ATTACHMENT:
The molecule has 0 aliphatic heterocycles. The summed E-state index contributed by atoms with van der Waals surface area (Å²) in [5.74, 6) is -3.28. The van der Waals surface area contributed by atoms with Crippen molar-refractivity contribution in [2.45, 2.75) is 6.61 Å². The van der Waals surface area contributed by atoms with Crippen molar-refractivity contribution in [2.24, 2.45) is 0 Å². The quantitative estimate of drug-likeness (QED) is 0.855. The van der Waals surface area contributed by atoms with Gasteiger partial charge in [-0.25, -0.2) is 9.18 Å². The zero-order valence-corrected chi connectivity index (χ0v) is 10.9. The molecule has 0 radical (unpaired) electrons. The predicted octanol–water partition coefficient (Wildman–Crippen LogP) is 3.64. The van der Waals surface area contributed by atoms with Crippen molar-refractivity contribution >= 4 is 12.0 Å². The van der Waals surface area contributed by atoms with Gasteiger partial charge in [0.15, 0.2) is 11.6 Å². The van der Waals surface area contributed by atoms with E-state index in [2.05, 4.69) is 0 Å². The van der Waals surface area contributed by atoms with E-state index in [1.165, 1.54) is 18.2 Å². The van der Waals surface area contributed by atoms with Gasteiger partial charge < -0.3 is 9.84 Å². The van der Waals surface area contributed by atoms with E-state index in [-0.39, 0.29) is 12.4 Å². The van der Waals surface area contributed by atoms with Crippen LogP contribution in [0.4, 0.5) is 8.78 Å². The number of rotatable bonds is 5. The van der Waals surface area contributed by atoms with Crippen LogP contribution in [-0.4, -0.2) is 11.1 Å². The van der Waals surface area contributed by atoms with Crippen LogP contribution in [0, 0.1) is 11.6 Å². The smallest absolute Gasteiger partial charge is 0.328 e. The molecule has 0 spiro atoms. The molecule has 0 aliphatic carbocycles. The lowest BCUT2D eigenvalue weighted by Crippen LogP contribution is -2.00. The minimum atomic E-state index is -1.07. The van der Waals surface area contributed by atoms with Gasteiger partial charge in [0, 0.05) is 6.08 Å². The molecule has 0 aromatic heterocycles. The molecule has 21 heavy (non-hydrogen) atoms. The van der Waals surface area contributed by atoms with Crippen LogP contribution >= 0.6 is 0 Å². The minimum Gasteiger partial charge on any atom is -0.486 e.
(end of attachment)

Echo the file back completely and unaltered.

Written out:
The molecule has 0 aliphatic heterocycles. The summed E-state index contributed by atoms with van der Waals surface area (Å²) in [5.74, 6) is -3.28. The van der Waals surface area contributed by atoms with Crippen molar-refractivity contribution in [2.45, 2.75) is 6.61 Å². The van der Waals surface area contributed by atoms with Crippen molar-refractivity contribution in [2.24, 2.45) is 0 Å². The quantitative estimate of drug-likeness (QED) is 0.855. The van der Waals surface area contributed by atoms with Gasteiger partial charge in [-0.25, -0.2) is 9.18 Å². The zero-order valence-corrected chi connectivity index (χ0v) is 10.9. The molecule has 0 radical (unpaired) electrons. The predicted octanol–water partition coefficient (Wildman–Crippen LogP) is 3.64. The van der Waals surface area contributed by atoms with Crippen molar-refractivity contribution >= 4 is 12.0 Å². The van der Waals surface area contributed by atoms with Gasteiger partial charge in [0.15, 0.2) is 11.6 Å². The van der Waals surface area contributed by atoms with E-state index in [2.05, 4.69) is 0 Å². The van der Waals surface area contributed by atoms with E-state index in [1.165, 1.54) is 18.2 Å². The van der Waals surface area contributed by atoms with Gasteiger partial charge < -0.3 is 9.84 Å². The van der Waals surface area contributed by atoms with E-state index in [-0.39, 0.29) is 12.4 Å². The van der Waals surface area contributed by atoms with Crippen LogP contribution in [0.4, 0.5) is 8.78 Å². The number of rotatable bonds is 5. The van der Waals surface area contributed by atoms with Crippen LogP contribution in [-0.4, -0.2) is 11.1 Å². The van der Waals surface area contributed by atoms with Crippen LogP contribution in [0, 0.1) is 11.6 Å². The smallest absolute Gasteiger partial charge is 0.328 e. The molecule has 0 spiro atoms. The molecule has 0 aliphatic carbocycles. The lowest BCUT2D eigenvalue weighted by Crippen LogP contribution is -2.00. The minimum atomic E-state index is -1.07. The van der Waals surface area contributed by atoms with Gasteiger partial charge in [0, 0.05) is 6.08 Å². The molecule has 0 aromatic heterocycles. The molecule has 21 heavy (non-hydrogen) atoms. The van der Waals surface area contributed by atoms with Crippen LogP contribution >= 0.6 is 0 Å². The minimum Gasteiger partial charge on any atom is -0.486 e.